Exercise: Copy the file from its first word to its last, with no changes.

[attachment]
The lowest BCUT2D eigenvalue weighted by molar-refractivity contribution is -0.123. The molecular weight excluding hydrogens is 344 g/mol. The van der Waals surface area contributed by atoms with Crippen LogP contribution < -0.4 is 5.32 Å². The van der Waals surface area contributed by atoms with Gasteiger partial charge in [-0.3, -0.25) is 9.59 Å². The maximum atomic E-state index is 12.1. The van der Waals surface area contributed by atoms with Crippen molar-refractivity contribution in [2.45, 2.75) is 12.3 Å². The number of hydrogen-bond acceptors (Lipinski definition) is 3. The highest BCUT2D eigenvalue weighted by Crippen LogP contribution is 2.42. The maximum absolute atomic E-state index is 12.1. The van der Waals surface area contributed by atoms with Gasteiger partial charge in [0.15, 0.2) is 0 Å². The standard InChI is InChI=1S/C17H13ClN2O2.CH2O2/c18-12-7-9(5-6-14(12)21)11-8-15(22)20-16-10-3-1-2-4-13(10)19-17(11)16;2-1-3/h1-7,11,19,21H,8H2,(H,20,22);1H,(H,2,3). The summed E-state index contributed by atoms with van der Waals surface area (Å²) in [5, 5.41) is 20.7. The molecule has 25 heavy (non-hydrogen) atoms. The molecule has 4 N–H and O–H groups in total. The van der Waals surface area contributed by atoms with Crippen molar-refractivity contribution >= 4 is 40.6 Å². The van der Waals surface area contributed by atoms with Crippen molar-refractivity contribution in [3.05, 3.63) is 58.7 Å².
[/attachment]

The lowest BCUT2D eigenvalue weighted by molar-refractivity contribution is -0.123. The molecular weight excluding hydrogens is 344 g/mol. The van der Waals surface area contributed by atoms with Crippen LogP contribution < -0.4 is 5.32 Å². The van der Waals surface area contributed by atoms with Gasteiger partial charge in [-0.3, -0.25) is 9.59 Å². The maximum atomic E-state index is 12.1. The van der Waals surface area contributed by atoms with Crippen molar-refractivity contribution in [2.45, 2.75) is 12.3 Å². The number of hydrogen-bond acceptors (Lipinski definition) is 3. The highest BCUT2D eigenvalue weighted by Crippen LogP contribution is 2.42. The maximum absolute atomic E-state index is 12.1. The van der Waals surface area contributed by atoms with Gasteiger partial charge in [0.15, 0.2) is 0 Å². The standard InChI is InChI=1S/C17H13ClN2O2.CH2O2/c18-12-7-9(5-6-14(12)21)11-8-15(22)20-16-10-3-1-2-4-13(10)19-17(11)16;2-1-3/h1-7,11,19,21H,8H2,(H,20,22);1H,(H,2,3). The summed E-state index contributed by atoms with van der Waals surface area (Å²) in [5, 5.41) is 20.7. The molecule has 25 heavy (non-hydrogen) atoms. The molecule has 4 N–H and O–H groups in total. The van der Waals surface area contributed by atoms with Crippen molar-refractivity contribution >= 4 is 40.6 Å². The van der Waals surface area contributed by atoms with Crippen molar-refractivity contribution in [3.05, 3.63) is 58.7 Å².